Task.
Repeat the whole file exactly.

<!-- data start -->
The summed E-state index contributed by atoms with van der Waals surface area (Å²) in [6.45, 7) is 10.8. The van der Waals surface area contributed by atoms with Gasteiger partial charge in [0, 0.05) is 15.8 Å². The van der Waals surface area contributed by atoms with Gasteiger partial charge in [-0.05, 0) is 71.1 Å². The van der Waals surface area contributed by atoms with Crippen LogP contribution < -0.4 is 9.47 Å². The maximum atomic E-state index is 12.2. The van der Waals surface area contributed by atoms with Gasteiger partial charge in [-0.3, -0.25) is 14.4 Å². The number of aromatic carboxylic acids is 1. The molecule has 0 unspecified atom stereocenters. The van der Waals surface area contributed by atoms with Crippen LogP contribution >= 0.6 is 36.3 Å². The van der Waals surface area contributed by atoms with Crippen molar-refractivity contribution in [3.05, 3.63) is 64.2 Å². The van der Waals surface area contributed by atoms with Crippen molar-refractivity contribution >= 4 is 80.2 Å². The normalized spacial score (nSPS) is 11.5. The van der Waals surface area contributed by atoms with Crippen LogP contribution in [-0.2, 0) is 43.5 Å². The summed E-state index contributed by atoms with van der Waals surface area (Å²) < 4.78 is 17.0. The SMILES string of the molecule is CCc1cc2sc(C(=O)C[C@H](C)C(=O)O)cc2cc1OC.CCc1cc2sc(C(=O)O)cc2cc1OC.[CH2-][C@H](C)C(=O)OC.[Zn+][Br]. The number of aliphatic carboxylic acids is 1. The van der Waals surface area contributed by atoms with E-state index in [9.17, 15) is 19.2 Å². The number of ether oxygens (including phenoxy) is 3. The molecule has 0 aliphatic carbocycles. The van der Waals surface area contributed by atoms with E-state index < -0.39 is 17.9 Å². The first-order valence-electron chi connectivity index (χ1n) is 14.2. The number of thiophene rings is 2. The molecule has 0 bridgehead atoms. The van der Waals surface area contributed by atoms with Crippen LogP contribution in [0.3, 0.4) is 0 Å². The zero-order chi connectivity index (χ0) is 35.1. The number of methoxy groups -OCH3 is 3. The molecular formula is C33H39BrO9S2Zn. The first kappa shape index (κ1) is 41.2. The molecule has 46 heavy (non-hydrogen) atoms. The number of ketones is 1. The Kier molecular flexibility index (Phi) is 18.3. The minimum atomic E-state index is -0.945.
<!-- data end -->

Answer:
The summed E-state index contributed by atoms with van der Waals surface area (Å²) in [6.45, 7) is 10.8. The van der Waals surface area contributed by atoms with Gasteiger partial charge in [0, 0.05) is 15.8 Å². The van der Waals surface area contributed by atoms with Gasteiger partial charge in [-0.05, 0) is 71.1 Å². The van der Waals surface area contributed by atoms with Crippen LogP contribution < -0.4 is 9.47 Å². The maximum atomic E-state index is 12.2. The van der Waals surface area contributed by atoms with Gasteiger partial charge in [-0.3, -0.25) is 14.4 Å². The number of aromatic carboxylic acids is 1. The molecule has 0 unspecified atom stereocenters. The van der Waals surface area contributed by atoms with Crippen LogP contribution >= 0.6 is 36.3 Å². The van der Waals surface area contributed by atoms with Crippen molar-refractivity contribution in [3.05, 3.63) is 64.2 Å². The van der Waals surface area contributed by atoms with Crippen molar-refractivity contribution >= 4 is 80.2 Å². The normalized spacial score (nSPS) is 11.5. The van der Waals surface area contributed by atoms with Crippen LogP contribution in [-0.2, 0) is 43.5 Å². The summed E-state index contributed by atoms with van der Waals surface area (Å²) < 4.78 is 17.0. The SMILES string of the molecule is CCc1cc2sc(C(=O)C[C@H](C)C(=O)O)cc2cc1OC.CCc1cc2sc(C(=O)O)cc2cc1OC.[CH2-][C@H](C)C(=O)OC.[Zn+][Br]. The number of aliphatic carboxylic acids is 1. The van der Waals surface area contributed by atoms with E-state index in [9.17, 15) is 19.2 Å². The number of ether oxygens (including phenoxy) is 3. The molecule has 0 aliphatic carbocycles. The van der Waals surface area contributed by atoms with E-state index < -0.39 is 17.9 Å². The first-order valence-electron chi connectivity index (χ1n) is 14.2. The number of thiophene rings is 2. The molecule has 0 bridgehead atoms. The van der Waals surface area contributed by atoms with Crippen LogP contribution in [0.3, 0.4) is 0 Å². The zero-order chi connectivity index (χ0) is 35.1. The number of methoxy groups -OCH3 is 3. The molecular formula is C33H39BrO9S2Zn. The first kappa shape index (κ1) is 41.2. The molecule has 46 heavy (non-hydrogen) atoms. The number of ketones is 1. The Kier molecular flexibility index (Phi) is 18.3. The minimum atomic E-state index is -0.945.